Review: The Great British R&B Festival – A ‘Trail’ viewpoint

Posted on: Saturday, Aug 30, 2014

Review for the GREAT BRITISH R&B FESTIVAL @ Colne 2014 – A ‘Trail’ viewpoint

Rosy Greer from Lancashire Blues Archive goes to Colne

For 25 years The Great British R&B Festival has graced the streets of Colne, so this was a special celebration for a special festival on the Lancashire calendar.

For us the festival kicked off on Friday afternoon at the Rugby Club, Roadhouse venue, with the delightful ‘Clare Free’, playing an acoustic medley of songs from her lovely album ‘Butterflies’ and more. A great way to start the day.

Heading on down into town we dropped by the Acoustic Stage to catch Mal Gibson doing his acoustic set with a bit of Dylan-esque, country blues. Mal runs the Acoustic Stage throughout the festival and what a show case of bands have been on the table!

Then it was off to the Matthew Clark British Stage for the Radio Lancashire Night with Nick Dow presenting.

‘Ged Wilson’ from Manchester was providing the acoustic interludes throughout the evening with some honest acoustic blues.

It was a milestone for ‘The Welsh T Band’, from Yorkshire, as it was their 50th performance at the festival and it was wonderful to see it celebrated on the British Stage. They have been stalwarts at Colne every year, for many, many years and hopefully will continue to do so. They did a magnificent set showcasing their excellent album ‘Where The Road Leads’. Good down to earth honest blues with some great musicianship.

A bit of harp driven ‘rockin’ boogie rhythm and blues next, with the ‘Marauders’. From Lancashire they gave us a taste of the great rock ‘n roll era with a touch of Stevie Ray Vaughan. Some powerful blues harp and vocals, a great set and great for a boogie!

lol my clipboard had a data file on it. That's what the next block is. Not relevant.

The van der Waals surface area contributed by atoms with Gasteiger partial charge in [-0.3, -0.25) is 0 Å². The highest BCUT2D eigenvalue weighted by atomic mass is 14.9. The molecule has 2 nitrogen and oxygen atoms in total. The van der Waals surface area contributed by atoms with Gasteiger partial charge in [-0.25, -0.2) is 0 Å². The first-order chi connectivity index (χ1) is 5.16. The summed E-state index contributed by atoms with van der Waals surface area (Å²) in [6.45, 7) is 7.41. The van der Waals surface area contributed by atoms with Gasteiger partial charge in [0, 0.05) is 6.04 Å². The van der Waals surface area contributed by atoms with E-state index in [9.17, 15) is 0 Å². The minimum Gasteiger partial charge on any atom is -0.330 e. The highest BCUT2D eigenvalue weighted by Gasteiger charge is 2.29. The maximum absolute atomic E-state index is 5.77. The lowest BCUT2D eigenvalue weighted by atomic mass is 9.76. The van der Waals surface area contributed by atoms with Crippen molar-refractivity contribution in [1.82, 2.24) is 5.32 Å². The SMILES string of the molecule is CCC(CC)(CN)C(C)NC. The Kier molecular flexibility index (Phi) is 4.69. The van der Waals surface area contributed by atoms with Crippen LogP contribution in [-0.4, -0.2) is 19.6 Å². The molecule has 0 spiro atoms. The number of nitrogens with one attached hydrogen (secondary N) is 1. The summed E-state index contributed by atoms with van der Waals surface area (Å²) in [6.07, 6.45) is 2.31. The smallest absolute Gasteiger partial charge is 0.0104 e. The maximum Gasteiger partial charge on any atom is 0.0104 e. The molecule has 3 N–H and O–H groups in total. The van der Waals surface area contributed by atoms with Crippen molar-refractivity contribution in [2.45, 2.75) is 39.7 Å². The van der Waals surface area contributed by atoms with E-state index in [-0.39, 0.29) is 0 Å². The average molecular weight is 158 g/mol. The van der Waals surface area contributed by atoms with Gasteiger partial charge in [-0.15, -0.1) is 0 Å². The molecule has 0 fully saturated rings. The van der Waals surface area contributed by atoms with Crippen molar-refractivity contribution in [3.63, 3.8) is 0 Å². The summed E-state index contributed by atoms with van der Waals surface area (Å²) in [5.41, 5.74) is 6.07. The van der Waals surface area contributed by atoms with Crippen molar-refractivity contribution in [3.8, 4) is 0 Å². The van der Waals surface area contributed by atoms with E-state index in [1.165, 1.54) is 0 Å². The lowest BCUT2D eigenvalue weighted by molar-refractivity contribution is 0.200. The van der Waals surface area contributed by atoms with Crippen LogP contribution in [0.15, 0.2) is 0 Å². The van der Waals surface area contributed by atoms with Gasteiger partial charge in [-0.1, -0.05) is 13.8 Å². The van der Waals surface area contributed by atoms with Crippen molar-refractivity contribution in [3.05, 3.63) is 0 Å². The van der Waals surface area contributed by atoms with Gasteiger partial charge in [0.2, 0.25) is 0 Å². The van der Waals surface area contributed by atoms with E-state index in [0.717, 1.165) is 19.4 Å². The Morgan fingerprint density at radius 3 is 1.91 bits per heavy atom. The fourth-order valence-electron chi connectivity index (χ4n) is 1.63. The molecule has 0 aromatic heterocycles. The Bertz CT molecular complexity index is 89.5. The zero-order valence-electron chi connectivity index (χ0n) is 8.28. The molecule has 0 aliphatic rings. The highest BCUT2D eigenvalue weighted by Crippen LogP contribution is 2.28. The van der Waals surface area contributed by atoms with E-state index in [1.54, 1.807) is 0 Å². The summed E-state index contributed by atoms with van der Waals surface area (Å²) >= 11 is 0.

The final band of the evening on the British Stage were ‘Doublecut’ from Manchester, delivering classic rhythm and blues. A rockin’ end to a great first evening.

Heading back to the campsite we popped into Rugby Club Roadhouse. The local solo guitarist ‘Baxter Rhodes’ was playing finger picking country folk. Although not hitting the ‘blues’ note he has a great voice and writes his own material and the music was a good ‘wind down’ to a busy day.


A bit of a late start today, but we decided to hike up to the Legion Roadhouse to take a peek at ‘Maia’. An interesting group of four acoustic musicians from Huddersfield, playing what I could describe as world music, an alternative band leaning towards folk. Using a variety of instruments, including ukulele, cajon, trumpet, banjo and mandolin it was enjoyable set which went well with the beautiful views from the Legion.

Getting stuck in an Italian restaurant, we sadly missed the ‘Mentulls’ on the British Stage, but listening to the reports from other friends, I think they did an outstanding job. A great young band from the north east, their music has influences of 70’s progressive rock, blues. As a young band they are growing from strength to strength, especially Andrew Pipe, whose guitar playing is faultless, with his vocals getting stronger as he matures.

We were delighted to see ‘Kyla Brox’ and her band again. From Manchester she is one of the best female blues soul jazz artists around at this time. She and the band have an ease on stage and having listened to her ‘Live At Last’ double album, what you see is what you get, superb. An amazing set throughout, with the added bonus of an appearance from her dad, Victor Brox, magic!


The final band on the British Stage, ‘Bad Moon’ from Wales, fronted by artist in residence Pablo, gave a rockin’ set. This was the first time I’d seen the band electrified and I wasn’t disappointed. Great showmanship and good rockin’ blues.